It is sometimes quicker to import stories from a spreadsheet, especially when an existing project is migrated to JIRA. JIRA allows importing from a number of sources, one of which is from a Comma Separated Values (CSV) file. This is arguably one of the more useful import options. This tutorial discusses how to import CSV files into JIRA.
Other options include a direct import from one of the following applications:[list_icon color=”blue” type=”icon_arrow”]
- Pivotal Tracker
Import from a Json file is also an option.
Preparing to import CSV files into JIRA
The online documentation (see link below) is fairly comprehensive, but some important aspects are not highlighted, for instance, the Reporter field is required. Also add as many fields as possible when importing a large number of stories, otherwise stories would have to be modified manually after the import if incorrect default values are assigned. Some of the more obvious fields to include:[list_icon color=”blue” type=”icon_arrow”]
- Summary (also a required field)
- Assignee (if known at the time of doing the import)
- Issue Type
In addition to being ‘well-formed’, CSV files have the following requirements.[list_icon color=”blue” type=”icon_arrow”]
- Each CSV file must possess a heading row with a Summary column.
- The header row should avoid containing any punctuation (apart from the commas separating each column) or the importer may not work correctly.
- The header row must contain a column for ‘Summary’ data.
- The Reporter column is also mandatory.
For example, this is valid:
Summary, Assignee, Reporter, Issue Type, Description, Priority
“Test issue”, admin, admin, 1, ,
Also note the following:[list_icon color=”blue” type=”icon_arrow”]
- Use double-quote marks (“) in your CSV file to capture data that spans multiple lines.
- Use double-quote marks (“) around a section of text to treat any special characters in that section literally.
You can import multiple values into a JIRA field that accepts multiple values (e.g. Fix (for) Version, Affects Version, Component, Labels). To do this, your CSV file must specify the same column name for each value you wish to aggregate into the mapped JIRA field. The number of column names specified must match the maximum number of values to be aggregated into the mapped field. For example:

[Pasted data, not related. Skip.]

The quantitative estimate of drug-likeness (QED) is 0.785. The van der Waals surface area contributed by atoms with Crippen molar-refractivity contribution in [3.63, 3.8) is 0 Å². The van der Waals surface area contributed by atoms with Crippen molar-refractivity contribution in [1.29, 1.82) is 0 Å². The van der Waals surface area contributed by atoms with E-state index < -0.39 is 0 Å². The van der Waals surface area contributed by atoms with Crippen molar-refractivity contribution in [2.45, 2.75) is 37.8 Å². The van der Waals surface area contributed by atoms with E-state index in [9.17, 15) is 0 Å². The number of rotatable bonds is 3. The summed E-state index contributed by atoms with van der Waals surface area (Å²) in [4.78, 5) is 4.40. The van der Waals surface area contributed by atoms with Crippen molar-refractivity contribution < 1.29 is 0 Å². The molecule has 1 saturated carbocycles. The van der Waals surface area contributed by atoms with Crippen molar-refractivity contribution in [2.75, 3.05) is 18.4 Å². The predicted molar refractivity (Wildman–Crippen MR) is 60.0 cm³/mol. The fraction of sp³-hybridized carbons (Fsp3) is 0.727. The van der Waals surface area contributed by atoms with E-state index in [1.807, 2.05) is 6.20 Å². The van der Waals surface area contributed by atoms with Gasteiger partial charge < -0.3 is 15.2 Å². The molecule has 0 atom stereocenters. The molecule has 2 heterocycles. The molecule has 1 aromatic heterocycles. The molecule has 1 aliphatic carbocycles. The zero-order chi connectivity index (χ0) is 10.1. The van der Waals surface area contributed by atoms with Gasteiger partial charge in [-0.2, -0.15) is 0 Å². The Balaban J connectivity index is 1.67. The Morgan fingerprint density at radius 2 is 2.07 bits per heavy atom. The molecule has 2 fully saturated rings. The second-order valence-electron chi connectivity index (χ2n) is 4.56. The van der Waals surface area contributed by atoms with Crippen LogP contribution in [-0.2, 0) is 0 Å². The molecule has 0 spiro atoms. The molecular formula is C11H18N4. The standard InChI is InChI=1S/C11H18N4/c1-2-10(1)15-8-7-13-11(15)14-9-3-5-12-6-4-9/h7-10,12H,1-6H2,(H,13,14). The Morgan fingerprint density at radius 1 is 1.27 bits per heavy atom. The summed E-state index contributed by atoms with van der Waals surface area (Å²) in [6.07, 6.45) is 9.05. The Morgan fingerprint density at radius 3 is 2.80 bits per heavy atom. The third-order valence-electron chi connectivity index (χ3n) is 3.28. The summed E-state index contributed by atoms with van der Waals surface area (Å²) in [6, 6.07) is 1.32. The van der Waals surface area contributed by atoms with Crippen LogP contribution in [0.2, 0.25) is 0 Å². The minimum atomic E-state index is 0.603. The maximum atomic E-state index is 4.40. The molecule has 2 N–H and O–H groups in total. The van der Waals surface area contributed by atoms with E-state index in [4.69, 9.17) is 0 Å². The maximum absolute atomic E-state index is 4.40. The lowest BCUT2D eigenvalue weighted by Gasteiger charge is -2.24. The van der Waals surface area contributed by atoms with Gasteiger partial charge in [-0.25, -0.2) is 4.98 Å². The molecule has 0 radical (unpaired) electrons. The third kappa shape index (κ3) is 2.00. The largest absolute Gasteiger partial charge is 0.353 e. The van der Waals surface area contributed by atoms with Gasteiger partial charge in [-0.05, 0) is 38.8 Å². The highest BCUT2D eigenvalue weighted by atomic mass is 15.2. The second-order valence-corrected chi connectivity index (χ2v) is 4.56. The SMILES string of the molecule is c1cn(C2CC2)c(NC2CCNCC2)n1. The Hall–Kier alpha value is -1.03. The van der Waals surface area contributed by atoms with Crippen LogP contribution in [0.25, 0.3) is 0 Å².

IssueType, Summary, FixVersion, FixVersion, FixVersion, Component, Component
bug, “First issue”, v1, , , Component1,
bug, “Second issue”, v2, , , Component1, Component2
bug, “Third issue”, v1, v2, v3, Component1,
You can attach files to issues created from your CSV file. To do this, specify the URL of your attachment in an ‘Attachments’ column within your CSV file. Sub tasks can also be created via the CSV import, and tasks can be linked to more than one project. The project name and key data is the minimum JIRA project data required for importing issues from a CSV file into specific JIRA projects. When generating the CSV file from Excel or any other spreadsheet application, ensure that a comma is used as the field separator.
Import the CSV file into JIRA
Once logged into JIRA, go to ‘JIRA Admin’ and then click on the ‘External System Import’ link (underneath the System / Import & Export section).
Locate the option for CSV import: Import projects and issues from a Comma Separated Values (CSV) file into JIRA.
Click on the Import button to be taken through a 5-step wizard.
During the first step, the project can either be specified in the CSV file as mentioned, or you can select a project from a list of available projects. There is also an option to set an email address for new users (to be created as part of the import if need be), and the date format used in the CSV file.
The next screen (step 3 of 5) allows you to map fields/columns from the CSV file to JIRA fields. Custom fields can be selected, as well as fields such as Reporter, Assignee, Issue Type, etc.
Unless fields were selected for mapping, step 4 of 5 simply allows you to start the actual import:
A summary is then displayed on the next screen (step 5 of 5), showing the progress and allowing you to stop the import:
And finally, once the import has been completed, a summary of the number of issues that could be imported, are shown with links to a detailed report and the option to save the import configuration:
Post import checks
Once the import has been completed, and the report has been studied, open the project and insect the issues for any obvious errors.
More information can be found in the online documentation section:
BY: SOFTWARE DEVELOPER AT INFOWARE STUDIOS
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